4 Questions to Ask Before Joining a Cancer Research Trial

Have you wondered whether there might be a new or different cancer treatment option available to you through cancer research trials? Or maybe your doctor has talked to you about the possibility of participating in a clinical trial for your cancer treatment. (Read more to understand “What is a Clinical Trial?”) Here are four things that patients and family members should feel free to ask their oncologist and research team before agreeing to participate.

1. Am I Qualified to Participate in a Clinical Trial?

You may have done some research online and discovered that cancer research trials could be a reasonable option as your treatment plan. But before you spend time contemplating a clinical trial, you must first find out if you would qualify to participate. All cancer clinical trials have requirements for those who are allowed to join the study. Each trial is different, and there are only specific types of cancer and stages that can participate in each one. If the trial you found isn’t right for you, there may be a different one that would work better. To see if you can be placed in a trial the research team will need to find out:

  • Your age
  • Type and stage of cancer
  • Your history of previous cancer treatments
  • Your overall medical history

Based on that information they can determine whether a conversation about participating in the trial is possible.

2. What’s the Purpose of This Cancer Research Study?

If the research team determines you’re eligible for a trial, the next thing you should discuss with your oncologist is why the study is being conducted and what it entails. Some research trials are testing new doses or combinations of existing cancer treatments to get better results. Other trials may be studying a drug that’s approved to treat a different type of cancer that is also expected to show good results in your type of cancer. And some trials examine the results of a new medicine that’s nearly ready for FDA approval. For each trial there’s a very specific set of things they’re looking at and the research team can share that with you.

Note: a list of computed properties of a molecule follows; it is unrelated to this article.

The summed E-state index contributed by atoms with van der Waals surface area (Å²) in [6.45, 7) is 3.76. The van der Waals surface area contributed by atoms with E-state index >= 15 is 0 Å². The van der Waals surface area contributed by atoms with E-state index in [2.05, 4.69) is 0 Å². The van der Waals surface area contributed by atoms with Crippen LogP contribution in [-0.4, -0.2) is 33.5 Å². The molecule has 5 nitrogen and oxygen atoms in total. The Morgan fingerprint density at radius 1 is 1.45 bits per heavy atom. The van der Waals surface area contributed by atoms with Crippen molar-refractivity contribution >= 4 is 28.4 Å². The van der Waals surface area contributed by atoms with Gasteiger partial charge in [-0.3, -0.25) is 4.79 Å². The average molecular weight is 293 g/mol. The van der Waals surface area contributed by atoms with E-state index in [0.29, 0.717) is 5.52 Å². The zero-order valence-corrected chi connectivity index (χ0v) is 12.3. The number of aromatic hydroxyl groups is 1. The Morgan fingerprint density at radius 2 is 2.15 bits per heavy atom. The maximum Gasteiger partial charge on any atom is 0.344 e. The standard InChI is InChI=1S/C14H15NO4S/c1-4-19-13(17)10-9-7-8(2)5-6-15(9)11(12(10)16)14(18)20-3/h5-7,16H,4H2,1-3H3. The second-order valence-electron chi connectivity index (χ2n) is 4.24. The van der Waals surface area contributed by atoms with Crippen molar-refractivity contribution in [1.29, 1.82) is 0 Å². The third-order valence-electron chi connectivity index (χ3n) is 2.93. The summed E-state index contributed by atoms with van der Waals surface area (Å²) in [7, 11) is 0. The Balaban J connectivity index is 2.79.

In all cases you will be receiving cancer treatment. There are no placebos given to humans in cancer research.

Before starting any type of cancer research trial you will sign paperwork that states you understand this and are giving your consent to participate. You’ll never be added to a study without your knowledge and permission.

3. Will It Cost Me Anything to Participate?

Many patients considering participating in medical trials are surprised to learn that there may be costs associated with participating. If you have health insurance, your policy will probably cover costs such as regular doctor visits, hospitalizations, standard cancer treatments and lab tests you’d receive whether you were in a trial or not.

Costs directly related to the research often are not covered by insurance, but the pharmaceutical companies conducting the study will typically cover the costs of additional visits, labs or other study requirements that aren’t typical for insurance to cover. They will also usually cover the cost of the pharmaceuticals that are being studied.

However, since each study is different you should be sure to discuss costs before signing a consent form.

4. What Happens If I Have a Poor Response While On This Clinical Trial?

Your recovery from cancer is our No. 1 priority at Maryland Oncology. When you participate in a cancer clinical trial, your cancer care team will monitor your health every step of the way. If it appears you’re not improving while participating in a trial, your team will meet to discuss alternatives for starting a different treatment regimen.

Maryland is home to the world-renowned National Cancer Institute (NCI), and the oncologists at Maryland Oncology regularly evaluate patients to determine which NCI studies may be beneficial. If you’re interested in learning about cancer clinical trials, your first step is to make an appointment at your nearest Maryland Oncology Hematology  location. The oncologists will research studies specific for your type of cancer and explain your options.